Q&A: Sleep Efficiently for a Better Night’s Rest

A reader—I’ll call her Chantal—wrote in June with questions about insomnia and sleep restriction. A few weeks ago I heard from her again:

I’m now in week 6 of sleep restriction and I have to say my sleep is getting better. I mostly sleep for 5.5 hours a night. When I started it was 3.

But the last couple of nights, I’ve woken up in the middle of the night and had trouble falling back to sleep. I have no idea why I’m waking up. Do you have any tips for staying asleep?

Insomnia sufferers can improve their sleep by spending less time in bedA reader—I’ll call her Chantal—wrote in June with questions about insomnia and sleep restriction. A few weeks ago I heard from her again:

I’m now in week 6 of sleep restriction and I have to say my sleep is getting better. I mostly sleep for 5.5 hours a night. When I started it was 3.

My sleep window starts between 11 and 12 and ends at 6. I was having trouble staying awake until midnight, and by allowing myself to go to bed at 11 (or soon after that) I can fall asleep faster.

But the last couple of nights, I’ve woken up in the middle of the night and had trouble falling back to sleep. I have no idea why I’m waking up. Do you have any tips for staying asleep?

Chantal’s sleep has improved a lot with sleep restriction therapy. She’s nearly doubled her sleep time, going from 3 to 5.5 hours of sleep a night. But now her sleep is interrupted with wake-ups. If she wants to stay asleep at night, she needs to improve her sleep efficiency. Regardless of whether you’re going through sleep restriction therapy, it’s helpful to understand this concept if you want to improve your sleep.

Why Sleep Restriction?

Sleep restriction therapy is an insomnia treatment that consolidates sleep by first limiting time in bed to the actual amount of time a person is sleeping. (That chunk of time is sometimes called the sleep window.) Most insomnia sufferers experience sleep deprivation in the first week or two. But studies show that fairly soon this leads to deeper, more efficient sleep. In the process you gradually enlarge your sleep window until you’re sleeping efficiently and as much as you can.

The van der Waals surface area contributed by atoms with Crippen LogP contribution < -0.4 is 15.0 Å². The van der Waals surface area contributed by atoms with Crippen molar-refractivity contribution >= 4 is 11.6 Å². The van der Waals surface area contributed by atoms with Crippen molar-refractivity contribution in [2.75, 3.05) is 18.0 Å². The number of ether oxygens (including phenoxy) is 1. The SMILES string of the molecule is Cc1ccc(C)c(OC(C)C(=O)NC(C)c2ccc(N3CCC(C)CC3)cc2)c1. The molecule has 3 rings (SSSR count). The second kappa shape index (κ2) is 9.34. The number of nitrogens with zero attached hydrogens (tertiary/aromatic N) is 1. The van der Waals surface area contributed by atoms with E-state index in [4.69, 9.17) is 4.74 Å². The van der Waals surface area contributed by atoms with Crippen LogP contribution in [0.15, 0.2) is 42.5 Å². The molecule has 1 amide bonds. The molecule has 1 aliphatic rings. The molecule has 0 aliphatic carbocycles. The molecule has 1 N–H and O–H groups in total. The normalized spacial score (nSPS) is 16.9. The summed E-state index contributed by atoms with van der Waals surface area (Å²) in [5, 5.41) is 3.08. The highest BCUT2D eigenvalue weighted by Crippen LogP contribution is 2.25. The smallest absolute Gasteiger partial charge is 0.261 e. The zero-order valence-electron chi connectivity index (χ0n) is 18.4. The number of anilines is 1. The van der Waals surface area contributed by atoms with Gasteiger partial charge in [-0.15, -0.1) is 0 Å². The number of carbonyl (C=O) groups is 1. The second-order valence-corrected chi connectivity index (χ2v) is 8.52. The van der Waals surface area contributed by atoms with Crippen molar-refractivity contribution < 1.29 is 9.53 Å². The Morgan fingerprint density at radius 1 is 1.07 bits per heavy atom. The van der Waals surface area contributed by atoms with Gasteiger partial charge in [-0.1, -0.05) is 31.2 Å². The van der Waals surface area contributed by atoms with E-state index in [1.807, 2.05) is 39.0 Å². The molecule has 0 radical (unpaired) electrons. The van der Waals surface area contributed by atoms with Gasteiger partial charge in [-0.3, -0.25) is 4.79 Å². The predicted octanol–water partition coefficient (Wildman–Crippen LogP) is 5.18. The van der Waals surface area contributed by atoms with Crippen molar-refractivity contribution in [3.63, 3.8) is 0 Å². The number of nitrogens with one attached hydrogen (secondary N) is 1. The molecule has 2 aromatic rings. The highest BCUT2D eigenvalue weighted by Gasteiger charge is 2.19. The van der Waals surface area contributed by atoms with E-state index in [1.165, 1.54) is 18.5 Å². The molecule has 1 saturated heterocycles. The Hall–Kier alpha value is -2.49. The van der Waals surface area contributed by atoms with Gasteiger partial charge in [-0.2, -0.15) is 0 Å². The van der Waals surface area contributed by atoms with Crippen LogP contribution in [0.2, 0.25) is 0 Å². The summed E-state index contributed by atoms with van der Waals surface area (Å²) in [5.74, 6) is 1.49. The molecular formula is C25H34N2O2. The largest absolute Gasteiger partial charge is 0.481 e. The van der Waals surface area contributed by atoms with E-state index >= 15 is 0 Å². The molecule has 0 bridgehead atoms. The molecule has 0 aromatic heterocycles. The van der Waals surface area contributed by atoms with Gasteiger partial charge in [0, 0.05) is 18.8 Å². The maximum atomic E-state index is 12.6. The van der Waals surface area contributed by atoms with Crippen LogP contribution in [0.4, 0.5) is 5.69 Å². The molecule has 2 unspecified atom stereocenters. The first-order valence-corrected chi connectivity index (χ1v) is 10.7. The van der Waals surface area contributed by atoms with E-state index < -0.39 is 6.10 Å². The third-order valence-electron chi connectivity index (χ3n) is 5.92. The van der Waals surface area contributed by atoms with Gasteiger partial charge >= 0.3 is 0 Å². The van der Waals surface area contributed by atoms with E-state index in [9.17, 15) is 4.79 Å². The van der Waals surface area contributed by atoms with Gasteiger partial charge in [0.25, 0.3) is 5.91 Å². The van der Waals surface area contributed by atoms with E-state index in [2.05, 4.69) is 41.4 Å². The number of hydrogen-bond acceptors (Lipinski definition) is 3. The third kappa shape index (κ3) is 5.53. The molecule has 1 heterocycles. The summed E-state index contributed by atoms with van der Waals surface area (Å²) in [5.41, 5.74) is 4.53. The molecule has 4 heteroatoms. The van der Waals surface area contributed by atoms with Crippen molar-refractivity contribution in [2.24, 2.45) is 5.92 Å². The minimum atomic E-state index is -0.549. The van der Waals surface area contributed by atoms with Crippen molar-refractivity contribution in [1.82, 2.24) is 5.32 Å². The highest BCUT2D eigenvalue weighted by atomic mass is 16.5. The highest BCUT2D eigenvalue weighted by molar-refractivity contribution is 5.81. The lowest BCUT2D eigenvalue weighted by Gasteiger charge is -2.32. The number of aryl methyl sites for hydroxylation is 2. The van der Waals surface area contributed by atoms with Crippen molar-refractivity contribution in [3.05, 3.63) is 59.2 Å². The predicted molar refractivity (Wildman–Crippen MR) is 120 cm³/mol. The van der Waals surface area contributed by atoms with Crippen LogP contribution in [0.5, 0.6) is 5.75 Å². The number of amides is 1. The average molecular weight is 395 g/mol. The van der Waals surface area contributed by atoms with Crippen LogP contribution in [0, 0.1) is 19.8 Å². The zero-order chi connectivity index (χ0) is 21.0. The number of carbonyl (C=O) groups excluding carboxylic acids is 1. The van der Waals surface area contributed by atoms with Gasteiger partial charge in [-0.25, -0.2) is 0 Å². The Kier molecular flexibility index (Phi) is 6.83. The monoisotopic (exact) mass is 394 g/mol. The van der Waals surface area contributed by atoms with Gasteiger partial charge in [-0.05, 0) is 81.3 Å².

Sleep Efficiency—What It Is and Why It Matters

Sleep efficiency refers to the percent of time you’re actually sleeping when you’re lying in bed at night. The sleep of good sleepers is highly efficient (i.e., they’re asleep 90% or 95% of the time they’re in bed). They drop off quickly and sleep soundly through the night.

If you have insomnia, your sleep is probably inefficient, interrupted by patches of wakefulness. You may only be sleeping 70% or 75% of the time you’re in bed.

Restricting time in bed will help you (1) fall asleep faster and (2) cut down on sleeplessness in the middle of the night. In other words, your sleep will become more efficient—and efficient sleep is typically sounder and more refreshing.

Calculating Sleep Efficiency

If you go through sleep restriction therapy, you’ll calculate your sleep efficiency at the end of each week. Here’s how to make the calculation:

  • Sleep Efficiency (SE) equals Total Sleep Time (TST) divided by prescribed Time in Bed (TIB) multiplied by 100.
  • The formula looks simpler using abbreviations and symbols: SE = TST ÷ TIB X 100.

Increased sleep efficiency is good in and of itself. But during sleep restriction, your sleep efficiency is also used to establish your sleep window for the following week:

  • A high sleep efficiency suggests it’s time to enlarge your sleep window.
  • A low sleep efficiency (anything less than 80%) suggests a need to tighten up your sleep window until your sleep is solid again.

Reducing Wake-Ups at Night

Chantal says she’s averaging 5.5 hours of sleep a night but that she’s now having wake-ups. The problem may lie in her variable bedtime (between 11 p.m. and midnight) and the amount of time she’s spending in bed. It’s easy to see if we do the math:

If on most nights she goes to bed at 11 p.m. and gets up at 6 a.m. (for a total of 7 hours in bed), her sleep efficiency may be low: 5.5 ÷ 7 X 100 = 78.6%. Inefficient sleep is characterized by patches of sleeplessness.

In contrast, if on most nights Chantal restricts her time in bed to 6 hours (as would occur if she delayed her bedtime until midnight and got up at 6 a.m., or set her sleep window from 11:30 p.m. to 5:30 a.m.), her sleep efficiency will probably be high: 5.5 ÷ 6 X 100 = 91.7%. She can increase her time in bed by 15 or 20 minutes the following week.

Tightening up her sleep window now may enable Chantal to maintain consolidated sleep as she gradually increases her time in bed.

Bottom Line

If you’re going through sleep restriction, don’t make the mistake of enlarging your sleep window too fast too soon. At the end of each week, calculate your sleep efficiency and adjust your time in bed accordingly. Slow and steady wins this race.

For those who simply want to cut down on middle-of-the-night wake-ups, try spending less time in bed.